It is not just city spaces which were “of transit” or even transitory. Empirically, one might (perhaps should) point to that other set of mobilities–the massive mobilities of imperialism and colonialism–which were underway beyond, way beyond, the little worlds of flânerie, at the same period of history.2Lury and Massey, “Making Connections,” 231.

There is no question that the “modernity thesis,” a term that denotes a relationship of homology between 19th century urban modernity and the dawn of cinema, initiated productive reconsiderations of both the origins and formal attributes of early cinema. Nevertheless, in juxtaposing these two modes of mobility along the lines of scale, Massey’s observation directs us towards the Eurocentrism that underwrites the marginalization of narratives of empire across historical accounts of European modernity.

In bringing this critique to bear upon the founding narrative of the cinematic city, she unveils the way in which the movements, displacements, and stories of dispossession that transpired on a global scale during the age of imperialism are often diminished by scholars who are drawn to the largely idealized movements of streetwalking as parallels for cinematic spectatorship.3The work of Giuliana Bruno is a key example in this regard. For example, see: “Motion and Emotion: Film and the Urban Fabric,” in Cities in Transition: The Moving Image and the Modern Metropolis, ed. Andrew Webber and Emma Wilson, (London: Wallflower Press, 2008): 14-28. As many have argued, cinema isn’t simply a medium seemingly tailor-made to the shocks, fragmentation, and intensified mobilities of modern urban life, but it also a medium of the imperial era in its ability to survey, to objectify, and to render Otherness.4For example, see: Empire and Film, ed. Lee Grieveson and Colin MacCabe, London: British Film Institute, 2011.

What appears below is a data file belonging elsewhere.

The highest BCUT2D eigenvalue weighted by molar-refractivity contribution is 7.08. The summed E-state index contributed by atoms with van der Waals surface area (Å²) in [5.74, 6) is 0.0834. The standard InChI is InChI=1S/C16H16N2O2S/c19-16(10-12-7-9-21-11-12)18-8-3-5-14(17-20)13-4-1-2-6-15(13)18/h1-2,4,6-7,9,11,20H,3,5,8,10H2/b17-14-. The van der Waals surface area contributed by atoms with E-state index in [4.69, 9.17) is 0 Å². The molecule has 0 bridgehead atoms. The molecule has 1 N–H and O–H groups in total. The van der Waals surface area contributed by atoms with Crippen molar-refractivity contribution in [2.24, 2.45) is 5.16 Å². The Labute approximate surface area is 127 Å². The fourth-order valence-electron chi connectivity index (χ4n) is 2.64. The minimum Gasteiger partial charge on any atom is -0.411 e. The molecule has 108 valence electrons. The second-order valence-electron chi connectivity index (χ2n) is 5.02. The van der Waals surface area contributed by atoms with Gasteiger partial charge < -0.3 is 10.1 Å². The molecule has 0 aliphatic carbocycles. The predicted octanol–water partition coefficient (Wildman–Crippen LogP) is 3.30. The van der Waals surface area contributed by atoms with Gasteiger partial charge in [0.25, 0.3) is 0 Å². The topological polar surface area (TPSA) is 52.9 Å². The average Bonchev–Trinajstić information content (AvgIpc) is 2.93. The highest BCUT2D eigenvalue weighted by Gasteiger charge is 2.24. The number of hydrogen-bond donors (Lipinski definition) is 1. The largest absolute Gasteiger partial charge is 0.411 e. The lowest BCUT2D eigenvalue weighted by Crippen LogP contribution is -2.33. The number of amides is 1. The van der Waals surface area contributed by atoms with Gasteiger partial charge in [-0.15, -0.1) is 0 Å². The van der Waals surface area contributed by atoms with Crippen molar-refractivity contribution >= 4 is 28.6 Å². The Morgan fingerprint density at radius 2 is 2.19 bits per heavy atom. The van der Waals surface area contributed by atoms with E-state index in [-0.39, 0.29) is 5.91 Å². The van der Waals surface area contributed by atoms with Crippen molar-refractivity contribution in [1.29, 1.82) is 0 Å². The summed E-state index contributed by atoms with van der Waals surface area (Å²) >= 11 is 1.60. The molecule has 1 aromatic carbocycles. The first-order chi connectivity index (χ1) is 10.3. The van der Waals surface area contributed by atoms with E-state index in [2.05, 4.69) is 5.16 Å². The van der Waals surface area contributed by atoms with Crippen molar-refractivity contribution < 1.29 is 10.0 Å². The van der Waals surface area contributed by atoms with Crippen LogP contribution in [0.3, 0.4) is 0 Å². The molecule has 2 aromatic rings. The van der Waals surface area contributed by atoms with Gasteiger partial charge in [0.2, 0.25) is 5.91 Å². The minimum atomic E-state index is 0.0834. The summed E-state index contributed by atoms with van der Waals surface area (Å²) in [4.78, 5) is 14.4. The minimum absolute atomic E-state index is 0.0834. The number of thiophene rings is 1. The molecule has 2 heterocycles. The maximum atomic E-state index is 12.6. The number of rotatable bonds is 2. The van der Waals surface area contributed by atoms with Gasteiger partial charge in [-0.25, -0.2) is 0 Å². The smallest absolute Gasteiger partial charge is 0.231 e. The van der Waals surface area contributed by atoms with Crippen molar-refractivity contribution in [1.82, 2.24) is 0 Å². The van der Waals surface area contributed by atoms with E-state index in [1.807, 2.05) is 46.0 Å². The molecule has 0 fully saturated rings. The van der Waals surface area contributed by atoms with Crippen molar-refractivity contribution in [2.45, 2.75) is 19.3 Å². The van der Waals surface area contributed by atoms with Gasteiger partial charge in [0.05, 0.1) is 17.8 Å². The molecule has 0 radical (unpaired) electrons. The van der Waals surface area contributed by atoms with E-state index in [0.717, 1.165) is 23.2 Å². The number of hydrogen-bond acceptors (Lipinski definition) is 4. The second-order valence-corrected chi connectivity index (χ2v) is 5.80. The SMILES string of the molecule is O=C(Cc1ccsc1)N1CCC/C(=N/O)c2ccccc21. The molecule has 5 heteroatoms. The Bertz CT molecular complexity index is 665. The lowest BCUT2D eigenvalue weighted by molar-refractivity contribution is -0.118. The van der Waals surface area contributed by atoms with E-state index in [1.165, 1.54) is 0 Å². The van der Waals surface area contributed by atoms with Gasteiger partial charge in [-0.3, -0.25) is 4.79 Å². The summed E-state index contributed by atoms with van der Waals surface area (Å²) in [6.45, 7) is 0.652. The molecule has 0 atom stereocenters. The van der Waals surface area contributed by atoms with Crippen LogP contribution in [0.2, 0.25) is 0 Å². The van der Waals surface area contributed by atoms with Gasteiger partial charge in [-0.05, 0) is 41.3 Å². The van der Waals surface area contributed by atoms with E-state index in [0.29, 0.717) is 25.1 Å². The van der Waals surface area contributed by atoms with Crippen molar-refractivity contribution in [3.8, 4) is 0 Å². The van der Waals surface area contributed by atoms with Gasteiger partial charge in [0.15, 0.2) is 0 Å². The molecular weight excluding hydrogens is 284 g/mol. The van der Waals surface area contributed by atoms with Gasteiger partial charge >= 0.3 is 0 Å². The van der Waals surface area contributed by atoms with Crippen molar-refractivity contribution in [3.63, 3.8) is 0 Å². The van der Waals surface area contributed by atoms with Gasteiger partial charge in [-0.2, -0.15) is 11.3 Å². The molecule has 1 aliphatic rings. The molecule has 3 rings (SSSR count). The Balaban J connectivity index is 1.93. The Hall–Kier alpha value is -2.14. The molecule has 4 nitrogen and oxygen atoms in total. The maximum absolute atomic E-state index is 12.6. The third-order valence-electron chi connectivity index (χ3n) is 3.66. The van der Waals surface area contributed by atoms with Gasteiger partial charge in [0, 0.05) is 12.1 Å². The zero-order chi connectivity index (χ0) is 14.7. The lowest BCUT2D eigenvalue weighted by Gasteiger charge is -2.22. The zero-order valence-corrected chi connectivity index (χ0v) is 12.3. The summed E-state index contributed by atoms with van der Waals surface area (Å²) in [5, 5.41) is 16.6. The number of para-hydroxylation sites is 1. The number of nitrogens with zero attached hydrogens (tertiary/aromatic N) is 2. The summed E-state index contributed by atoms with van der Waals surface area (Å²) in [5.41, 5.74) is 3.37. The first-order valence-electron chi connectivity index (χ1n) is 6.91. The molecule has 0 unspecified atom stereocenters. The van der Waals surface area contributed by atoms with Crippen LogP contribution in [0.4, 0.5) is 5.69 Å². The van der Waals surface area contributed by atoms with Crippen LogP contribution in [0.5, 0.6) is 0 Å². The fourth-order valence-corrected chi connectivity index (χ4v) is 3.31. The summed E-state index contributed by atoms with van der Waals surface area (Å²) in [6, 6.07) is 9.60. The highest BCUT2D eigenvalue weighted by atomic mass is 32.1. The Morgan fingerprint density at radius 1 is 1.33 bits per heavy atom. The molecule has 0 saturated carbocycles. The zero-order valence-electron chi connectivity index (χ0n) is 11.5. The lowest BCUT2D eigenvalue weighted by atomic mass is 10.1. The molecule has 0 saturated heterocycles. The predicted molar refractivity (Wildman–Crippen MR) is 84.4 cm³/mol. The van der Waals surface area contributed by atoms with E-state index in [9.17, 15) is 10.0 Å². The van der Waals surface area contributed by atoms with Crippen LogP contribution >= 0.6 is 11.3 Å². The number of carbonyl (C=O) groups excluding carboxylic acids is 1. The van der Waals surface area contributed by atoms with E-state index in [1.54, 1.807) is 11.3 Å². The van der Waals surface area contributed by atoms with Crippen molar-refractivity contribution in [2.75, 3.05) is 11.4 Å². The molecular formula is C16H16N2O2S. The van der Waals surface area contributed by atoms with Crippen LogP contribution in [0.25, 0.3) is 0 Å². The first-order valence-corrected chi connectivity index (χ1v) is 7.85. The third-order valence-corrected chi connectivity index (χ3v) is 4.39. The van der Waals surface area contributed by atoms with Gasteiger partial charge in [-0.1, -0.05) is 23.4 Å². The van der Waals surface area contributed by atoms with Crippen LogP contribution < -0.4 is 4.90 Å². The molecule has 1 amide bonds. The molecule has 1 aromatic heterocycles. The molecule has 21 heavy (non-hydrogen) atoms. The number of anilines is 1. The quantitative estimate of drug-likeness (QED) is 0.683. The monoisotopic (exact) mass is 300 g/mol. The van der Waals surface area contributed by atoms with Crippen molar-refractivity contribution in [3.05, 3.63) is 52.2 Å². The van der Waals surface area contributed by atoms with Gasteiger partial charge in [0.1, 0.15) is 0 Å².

In a recent interview in e-flux where she recounts her experience of translating Jacques Derrida’s Of Grammatology, Gayatri Spivak remarks: “But one thing I’ve never done is apply theory. Theorizing is a practice. It becomes internalized. You are changed in your thinking and that shows in your work.”5Gayatri Spivak, interviewed by Steve Paulson, “Critical Intimacy: An Interview with Gayatri Chakravorty Spivak,” Los Angeles Review of Books, July 29, 2016, accessed August 30, 2016,! Spivak speaks to the possibility of transformation that can arise from one’s encounter with scholarly work, a kernel that arguably resides in what Massey identifies as the capacity for a creative dialogue that can result from an ongoing conversation between geography and film studies. Spivak precisely describes the effect that reading Massey’s words had on me as a graduate student, which oriented my thinking about film and the city towards its structuring absences and towards narratives involving a confluence among cinema, cities, and imperial histories that needed to still be told. Massey’s comments also coincide with a widening of the subfield that has transpired since the early 2000s, whereby the modernity thesis, even in its revised variations, is only one of an ever expanding set of scholarly paradigms through which to consider the relationship between the moving image and urban environments.